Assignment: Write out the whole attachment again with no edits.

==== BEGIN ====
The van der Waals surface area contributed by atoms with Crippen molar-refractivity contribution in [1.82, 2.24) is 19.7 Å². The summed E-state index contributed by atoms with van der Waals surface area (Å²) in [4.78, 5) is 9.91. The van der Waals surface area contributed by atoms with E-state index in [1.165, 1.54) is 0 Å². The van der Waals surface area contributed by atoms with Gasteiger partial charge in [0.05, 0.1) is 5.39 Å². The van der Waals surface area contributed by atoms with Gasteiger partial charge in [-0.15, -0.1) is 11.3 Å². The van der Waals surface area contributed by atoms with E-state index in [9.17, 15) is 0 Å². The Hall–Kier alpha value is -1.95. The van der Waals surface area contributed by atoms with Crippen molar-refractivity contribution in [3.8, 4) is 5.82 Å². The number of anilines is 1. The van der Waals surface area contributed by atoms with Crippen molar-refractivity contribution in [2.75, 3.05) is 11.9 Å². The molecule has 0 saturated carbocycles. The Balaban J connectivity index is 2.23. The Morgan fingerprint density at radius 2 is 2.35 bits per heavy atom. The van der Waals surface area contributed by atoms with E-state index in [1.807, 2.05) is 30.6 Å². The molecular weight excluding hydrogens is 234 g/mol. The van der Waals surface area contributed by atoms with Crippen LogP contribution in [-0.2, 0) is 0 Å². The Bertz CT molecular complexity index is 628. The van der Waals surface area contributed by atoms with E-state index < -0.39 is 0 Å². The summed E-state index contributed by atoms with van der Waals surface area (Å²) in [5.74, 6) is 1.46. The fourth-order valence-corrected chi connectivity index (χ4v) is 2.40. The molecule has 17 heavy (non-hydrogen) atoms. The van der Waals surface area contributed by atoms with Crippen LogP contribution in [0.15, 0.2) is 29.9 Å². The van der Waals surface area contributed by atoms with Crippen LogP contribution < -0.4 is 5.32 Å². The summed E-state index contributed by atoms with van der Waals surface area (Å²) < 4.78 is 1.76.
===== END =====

The van der Waals surface area contributed by atoms with Crippen molar-refractivity contribution in [1.82, 2.24) is 19.7 Å². The summed E-state index contributed by atoms with van der Waals surface area (Å²) in [4.78, 5) is 9.91. The van der Waals surface area contributed by atoms with E-state index in [1.165, 1.54) is 0 Å². The van der Waals surface area contributed by atoms with Gasteiger partial charge in [0.05, 0.1) is 5.39 Å². The van der Waals surface area contributed by atoms with Gasteiger partial charge in [-0.15, -0.1) is 11.3 Å². The van der Waals surface area contributed by atoms with E-state index in [9.17, 15) is 0 Å². The Hall–Kier alpha value is -1.95. The van der Waals surface area contributed by atoms with Crippen molar-refractivity contribution in [3.8, 4) is 5.82 Å². The number of anilines is 1. The van der Waals surface area contributed by atoms with Crippen molar-refractivity contribution in [2.75, 3.05) is 11.9 Å². The molecule has 0 saturated carbocycles. The Balaban J connectivity index is 2.23. The Morgan fingerprint density at radius 2 is 2.35 bits per heavy atom. The van der Waals surface area contributed by atoms with E-state index in [1.807, 2.05) is 30.6 Å². The molecular weight excluding hydrogens is 234 g/mol. The van der Waals surface area contributed by atoms with Crippen LogP contribution in [-0.2, 0) is 0 Å². The Bertz CT molecular complexity index is 628. The van der Waals surface area contributed by atoms with E-state index < -0.39 is 0 Å². The summed E-state index contributed by atoms with van der Waals surface area (Å²) in [5.74, 6) is 1.46. The fourth-order valence-corrected chi connectivity index (χ4v) is 2.40. The molecule has 17 heavy (non-hydrogen) atoms. The van der Waals surface area contributed by atoms with Crippen LogP contribution in [0.15, 0.2) is 29.9 Å². The van der Waals surface area contributed by atoms with Crippen LogP contribution < -0.4 is 5.32 Å². The summed E-state index contributed by atoms with van der Waals surface area (Å²) < 4.78 is 1.76.